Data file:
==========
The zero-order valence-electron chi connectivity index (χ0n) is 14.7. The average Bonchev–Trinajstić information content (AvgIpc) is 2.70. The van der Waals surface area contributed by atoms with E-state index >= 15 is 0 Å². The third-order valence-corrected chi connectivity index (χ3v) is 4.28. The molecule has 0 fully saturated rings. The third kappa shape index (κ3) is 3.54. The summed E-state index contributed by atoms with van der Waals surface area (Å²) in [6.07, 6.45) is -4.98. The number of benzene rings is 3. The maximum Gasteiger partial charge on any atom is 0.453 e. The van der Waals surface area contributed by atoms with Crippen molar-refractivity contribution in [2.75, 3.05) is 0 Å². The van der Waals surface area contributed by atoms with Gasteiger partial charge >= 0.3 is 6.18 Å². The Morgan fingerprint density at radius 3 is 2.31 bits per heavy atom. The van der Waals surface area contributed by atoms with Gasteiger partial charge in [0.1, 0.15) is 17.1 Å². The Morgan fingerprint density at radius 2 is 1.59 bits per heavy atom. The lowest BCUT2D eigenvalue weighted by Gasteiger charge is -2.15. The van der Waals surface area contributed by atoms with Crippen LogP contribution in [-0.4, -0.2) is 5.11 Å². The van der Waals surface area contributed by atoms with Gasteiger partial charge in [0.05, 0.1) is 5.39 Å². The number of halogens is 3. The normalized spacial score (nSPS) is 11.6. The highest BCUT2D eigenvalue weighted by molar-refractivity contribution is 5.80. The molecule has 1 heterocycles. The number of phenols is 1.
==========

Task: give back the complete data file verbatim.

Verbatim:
The zero-order valence-electron chi connectivity index (χ0n) is 14.7. The average Bonchev–Trinajstić information content (AvgIpc) is 2.70. The van der Waals surface area contributed by atoms with E-state index >= 15 is 0 Å². The third-order valence-corrected chi connectivity index (χ3v) is 4.28. The molecule has 0 fully saturated rings. The third kappa shape index (κ3) is 3.54. The summed E-state index contributed by atoms with van der Waals surface area (Å²) in [6.07, 6.45) is -4.98. The number of benzene rings is 3. The maximum Gasteiger partial charge on any atom is 0.453 e. The van der Waals surface area contributed by atoms with Crippen molar-refractivity contribution in [2.75, 3.05) is 0 Å². The van der Waals surface area contributed by atoms with Gasteiger partial charge >= 0.3 is 6.18 Å². The Morgan fingerprint density at radius 3 is 2.31 bits per heavy atom. The van der Waals surface area contributed by atoms with Gasteiger partial charge in [0.1, 0.15) is 17.1 Å². The Morgan fingerprint density at radius 2 is 1.59 bits per heavy atom. The lowest BCUT2D eigenvalue weighted by Gasteiger charge is -2.15. The van der Waals surface area contributed by atoms with Crippen LogP contribution in [-0.4, -0.2) is 5.11 Å². The van der Waals surface area contributed by atoms with Gasteiger partial charge in [0.05, 0.1) is 5.39 Å². The number of halogens is 3. The normalized spacial score (nSPS) is 11.6. The highest BCUT2D eigenvalue weighted by molar-refractivity contribution is 5.80. The molecule has 1 heterocycles. The number of phenols is 1.